Banoffee pie is one of those desserts that can be executed so bloody awful that it puts you off a slice for life. Plasticky squirty cream, Dry pre-made shortcrust pastry bases, and my personal worst nightmare, the deconstructed versions that tend to crop up at “cool” gastropubs. Done right? It’s a gloriously indulgent, American style pud that makes your teeth ache but still has you raiding the fridge for another slice before bed.
In the midst of the global COVID-19 madness, something odd seems to be happening. Ask many of us six months ago what we do in our spare time when at home and the answer would be Netflix and chill or lying on the sofa scrolling through our phones. Then, in what still seems like some kind of awful dream the UK was put into lockdown and many of us stepped away from our usual permanent state of comatose fixation in our devices. Instead, We have picked up mixing bowls, started growing sourdough starters, slow-cooked cheap cuts of meat and took utter pride in sharing photos of our seasonal veg boxes.
An odd sort of wartime spirit has fought through and food seems to be at the helm of it. It got me thinking about the comfort that food brings, both subconsciously and consciously. The circumstances outside our doors are so uncontrollable right now but that fresh tomato soup on your stove will be comforting and delicious regardless, the big wedge of farmhouse white bread and raspberry jam will remind you of being in your Nan’s kitchen as a child and bring you a moment of solace and, yes, that banana bread WILL make you feel bloody amazing when it comes out of the oven because you baked something and it is absolute perfection to you, regardless of any flaws.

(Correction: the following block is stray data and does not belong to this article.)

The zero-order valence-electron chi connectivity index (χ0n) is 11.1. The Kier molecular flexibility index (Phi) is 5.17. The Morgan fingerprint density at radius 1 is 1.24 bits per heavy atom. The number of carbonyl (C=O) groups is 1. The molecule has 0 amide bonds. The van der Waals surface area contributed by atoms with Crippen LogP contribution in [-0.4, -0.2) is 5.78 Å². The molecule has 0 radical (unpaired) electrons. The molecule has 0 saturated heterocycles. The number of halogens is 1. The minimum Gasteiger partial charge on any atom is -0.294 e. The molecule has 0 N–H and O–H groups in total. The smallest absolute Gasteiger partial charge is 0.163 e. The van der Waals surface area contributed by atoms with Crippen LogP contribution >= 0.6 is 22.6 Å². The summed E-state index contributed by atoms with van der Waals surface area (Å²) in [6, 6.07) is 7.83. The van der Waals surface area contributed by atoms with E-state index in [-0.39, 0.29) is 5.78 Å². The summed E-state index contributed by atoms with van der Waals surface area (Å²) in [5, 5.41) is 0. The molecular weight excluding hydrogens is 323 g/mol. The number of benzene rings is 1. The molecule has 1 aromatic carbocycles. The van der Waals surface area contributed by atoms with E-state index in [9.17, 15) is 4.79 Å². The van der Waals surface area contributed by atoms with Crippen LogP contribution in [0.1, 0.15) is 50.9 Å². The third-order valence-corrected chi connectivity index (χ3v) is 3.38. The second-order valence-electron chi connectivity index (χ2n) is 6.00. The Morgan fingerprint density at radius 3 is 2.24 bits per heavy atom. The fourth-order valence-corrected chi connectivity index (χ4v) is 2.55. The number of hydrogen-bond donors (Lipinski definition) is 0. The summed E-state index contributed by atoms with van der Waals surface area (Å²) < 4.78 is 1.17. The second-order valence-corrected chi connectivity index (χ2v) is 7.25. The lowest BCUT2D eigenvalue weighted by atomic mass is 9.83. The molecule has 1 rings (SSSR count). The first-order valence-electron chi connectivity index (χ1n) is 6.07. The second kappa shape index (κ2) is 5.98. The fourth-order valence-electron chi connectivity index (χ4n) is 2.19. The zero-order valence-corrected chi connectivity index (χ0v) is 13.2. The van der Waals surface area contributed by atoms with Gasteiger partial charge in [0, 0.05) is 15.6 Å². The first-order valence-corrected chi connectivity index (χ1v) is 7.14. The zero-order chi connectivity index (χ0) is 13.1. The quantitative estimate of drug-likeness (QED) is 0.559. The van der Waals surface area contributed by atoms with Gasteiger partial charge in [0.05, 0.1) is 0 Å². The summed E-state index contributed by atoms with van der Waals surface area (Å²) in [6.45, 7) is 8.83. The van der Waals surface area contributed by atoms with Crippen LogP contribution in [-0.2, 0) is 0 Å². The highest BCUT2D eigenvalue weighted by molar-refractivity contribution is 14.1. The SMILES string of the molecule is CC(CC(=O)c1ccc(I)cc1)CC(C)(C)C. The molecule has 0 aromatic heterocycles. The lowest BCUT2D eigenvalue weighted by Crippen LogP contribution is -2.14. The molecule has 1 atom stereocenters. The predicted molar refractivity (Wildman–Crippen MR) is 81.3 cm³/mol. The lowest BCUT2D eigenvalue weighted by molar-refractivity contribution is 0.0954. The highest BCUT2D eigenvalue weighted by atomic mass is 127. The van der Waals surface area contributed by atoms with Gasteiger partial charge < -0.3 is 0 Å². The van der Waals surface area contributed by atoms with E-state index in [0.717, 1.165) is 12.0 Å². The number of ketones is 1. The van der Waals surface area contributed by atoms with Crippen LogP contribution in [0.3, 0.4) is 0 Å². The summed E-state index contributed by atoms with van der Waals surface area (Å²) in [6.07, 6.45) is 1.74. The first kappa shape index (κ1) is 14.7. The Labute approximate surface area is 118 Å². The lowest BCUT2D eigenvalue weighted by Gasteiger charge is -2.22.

So, I want to share some recipes, and the stories behind them, that bring those tiny moments of bliss to me and hopefully to you. I hope this brings you a little moment of nostalgia in this crazy world and gets you cooking recipes that mean something, even if only to you.
Do you know what movies taught me about being a woman? They taught me that we can sort ourselves into one or two boxes. Box A – Single, you have a kooky group of girlfriends who you will see almost every night and go to fun parties and cool clubs with. Any nights alone are sat eating cold noodles, watching tv and contemplating how utterly pathetic you are. Box B – Single, you have basically zero back story but you are about to meet the absolute love of your life (It’s Hugh Grant, by the way, it always is) and he will make you complete. Up until that moment, you will be sad, lonely and eating cold noodles.